Saturday, March 21, 2009

Young X-Men #11-12

"End of Days"
Writer: Marc Guggenheim
Penciller: Rafa Sandoval
Inker: Roger Bonet
Colourist: Ulises Arreola
Art on future sequences: Daniel Acuna
Letterer: Dave Sharpe

Continuing the deathwatch theme, we have the final issue of Young X-Men, a book which tanked so spectacularly that it got axed within a year.

Marc Guggenheim is not a bad writer, but this book embodies one of the worst tendencies of superhero comics: the endless fiddling with concepts for no apparent reason other than a reluctance to let them go. Young X-Men is the successor to New X-Men, which itself was retooled drastically halfway through its run, and which in turn was the successor of a shortlived New Mutants book. Embarrassingly, New X-Men was actually on something of an upturn before they axed it to make way for this title, replacing half the cast, and driving the book into a ditch.

Through no fault of his own, Guggenheim has spent his first year introducing characters and setting up stories which will never see the light of day. We've had lengthy build-ups for Graymalkin, Ink, and Cipher, none of which went anywhere. The first six issues were devoted to an extended "gathering of the team" arc which was very badly received and, even in hindsight, still looks suspiciously like an exercise in killing time while the book was waiting for "Manifest Destiny." Once that was out of the way, the book actually improved significantly, but evidently too late to turn things round. And even once it had settled into a reasonably promising team book, it never overcame the feeling that they would have been better off sticking with the New X-Men cast - the likes of Mercury and Hellion had great potential, still relatively untapped.

This final story does at least try for some sort of resolution. Guggenheim completes his running subplot about Dust's terminal illness; and he wraps up Ink's story into the bargain. On the other hand, the story seems mainly designed to set up the idea that Dust becomes a villain at some point in the future. Which she won't - at least, not in this cancelled book. And perhaps that's for the best, as she seems to become off-the-peg crazy, rather than being an interesting bad guy. There's some blather about her soul becoming corrupted but, without any sort of symbolic overtones, it means little more than "she went evil."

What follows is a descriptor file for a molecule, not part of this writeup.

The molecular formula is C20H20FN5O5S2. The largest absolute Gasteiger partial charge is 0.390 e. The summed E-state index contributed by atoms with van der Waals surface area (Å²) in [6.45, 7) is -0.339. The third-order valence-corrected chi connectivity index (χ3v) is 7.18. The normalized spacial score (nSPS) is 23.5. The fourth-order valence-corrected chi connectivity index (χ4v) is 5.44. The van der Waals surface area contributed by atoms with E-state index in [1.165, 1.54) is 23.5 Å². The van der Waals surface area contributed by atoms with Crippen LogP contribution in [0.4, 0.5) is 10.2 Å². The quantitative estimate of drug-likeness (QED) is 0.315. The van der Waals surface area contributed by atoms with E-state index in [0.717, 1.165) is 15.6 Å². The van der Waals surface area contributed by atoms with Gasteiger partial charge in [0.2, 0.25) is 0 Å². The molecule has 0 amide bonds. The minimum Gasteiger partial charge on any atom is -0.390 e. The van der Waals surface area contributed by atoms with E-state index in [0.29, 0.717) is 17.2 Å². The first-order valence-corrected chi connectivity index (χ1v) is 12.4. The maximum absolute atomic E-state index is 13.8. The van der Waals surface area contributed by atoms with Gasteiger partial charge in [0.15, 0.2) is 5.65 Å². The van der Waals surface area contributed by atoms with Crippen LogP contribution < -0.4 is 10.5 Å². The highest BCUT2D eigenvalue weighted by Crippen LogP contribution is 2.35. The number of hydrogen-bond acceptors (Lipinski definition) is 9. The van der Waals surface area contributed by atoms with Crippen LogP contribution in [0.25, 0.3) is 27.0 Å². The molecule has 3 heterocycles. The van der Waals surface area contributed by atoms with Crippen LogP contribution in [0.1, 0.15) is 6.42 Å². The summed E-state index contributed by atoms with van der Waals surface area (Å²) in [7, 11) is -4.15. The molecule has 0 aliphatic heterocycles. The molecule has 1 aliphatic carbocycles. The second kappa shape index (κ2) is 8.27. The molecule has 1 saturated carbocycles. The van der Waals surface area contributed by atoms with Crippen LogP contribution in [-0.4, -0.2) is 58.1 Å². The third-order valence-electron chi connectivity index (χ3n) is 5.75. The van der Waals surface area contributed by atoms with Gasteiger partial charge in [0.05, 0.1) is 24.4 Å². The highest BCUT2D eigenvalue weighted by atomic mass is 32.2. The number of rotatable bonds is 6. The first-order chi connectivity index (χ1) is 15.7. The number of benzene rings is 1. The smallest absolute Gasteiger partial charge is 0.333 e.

Whatever the plan was, this feels like pure set-up, and doesn't belong in a final issue. And that's unfortunate, because the story has a parallel structure, cutting between the Young X-Men in the present day, and a bunch of survivors fighting Dust in the future. There's no direct plot connection; presumably the idea is to add a layer of dramatic irony to the team saving her in the present day. And since the Dust-as-villain stuff doesn't work, that bit falls flat - taking the future scenes with it.

Still, Ink gets some resolution, and subplots are dutifully resolved for the final issue, which is just about enough for the story to work. Kind of. Cancellation issues are always a compromise, and you can't really hold that against the creators. The book also offers guest art by the talented Daniel Acuna, working on the flash-forward scenes. It's a shame he's doing the half of the book that doesn't work, but there's definitely some flair to his pages.

The moral of this book, I suppose, is "If it ain't broke, don't fix it." Or, more accurately, recognise what you need to fix. New X-Men certainly had its problems: most obviously, it had become oppressively miserable, massively over-reliant on shock killings, and generally didn't give the characters a chance to function as teenagers. But it had a cast of strong, likeable characters - all they needed was a shift of emphasis and a lighter tone. It wouldn't have taken much to sort out the book's problems and bring out its strengths.

Instead, we got Young X-Men. And to be fair, this book did lighten up from its wrist-slitting predecessor. But it still didn't feel like the characters were teenagers, and the new roster was not an improvement. Throw in its widely panned six-issue opening arc, and it was dead in the water.

The book is being replaced by a relaunch of New Mutants, the original 1980s team. Frankly, this strikes me as the sort of thing you do when you've run out of ideas altogether. But it's written by Zeb Wells, whom I have a lot of time for, so hopefully he'll prove me wrong. As for Young X-Men - well, it just goes to show that the X-books won't support satellite titles so easily any more.

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